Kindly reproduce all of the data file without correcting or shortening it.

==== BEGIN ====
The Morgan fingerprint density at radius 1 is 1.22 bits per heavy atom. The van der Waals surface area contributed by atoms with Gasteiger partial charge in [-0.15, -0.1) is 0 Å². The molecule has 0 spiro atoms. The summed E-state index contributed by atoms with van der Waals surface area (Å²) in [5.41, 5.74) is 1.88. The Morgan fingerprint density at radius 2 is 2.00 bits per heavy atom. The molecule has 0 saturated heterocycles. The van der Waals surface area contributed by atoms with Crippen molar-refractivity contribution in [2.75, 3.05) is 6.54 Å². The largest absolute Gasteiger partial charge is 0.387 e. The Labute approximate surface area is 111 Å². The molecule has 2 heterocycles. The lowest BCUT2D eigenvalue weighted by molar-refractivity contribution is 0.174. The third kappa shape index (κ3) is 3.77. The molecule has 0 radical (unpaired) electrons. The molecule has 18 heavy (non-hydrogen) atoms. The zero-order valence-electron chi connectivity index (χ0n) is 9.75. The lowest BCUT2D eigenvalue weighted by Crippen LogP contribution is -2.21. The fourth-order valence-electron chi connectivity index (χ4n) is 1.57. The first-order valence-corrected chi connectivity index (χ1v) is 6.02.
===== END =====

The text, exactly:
The Morgan fingerprint density at radius 1 is 1.22 bits per heavy atom. The van der Waals surface area contributed by atoms with Gasteiger partial charge in [-0.15, -0.1) is 0 Å². The molecule has 0 spiro atoms. The summed E-state index contributed by atoms with van der Waals surface area (Å²) in [5.41, 5.74) is 1.88. The Morgan fingerprint density at radius 2 is 2.00 bits per heavy atom. The molecule has 0 saturated heterocycles. The van der Waals surface area contributed by atoms with Crippen molar-refractivity contribution in [2.75, 3.05) is 6.54 Å². The largest absolute Gasteiger partial charge is 0.387 e. The Labute approximate surface area is 111 Å². The molecule has 2 heterocycles. The lowest BCUT2D eigenvalue weighted by molar-refractivity contribution is 0.174. The third kappa shape index (κ3) is 3.77. The molecule has 0 radical (unpaired) electrons. The molecule has 18 heavy (non-hydrogen) atoms. The zero-order valence-electron chi connectivity index (χ0n) is 9.75. The lowest BCUT2D eigenvalue weighted by Crippen LogP contribution is -2.21. The fourth-order valence-electron chi connectivity index (χ4n) is 1.57. The first-order valence-corrected chi connectivity index (χ1v) is 6.02.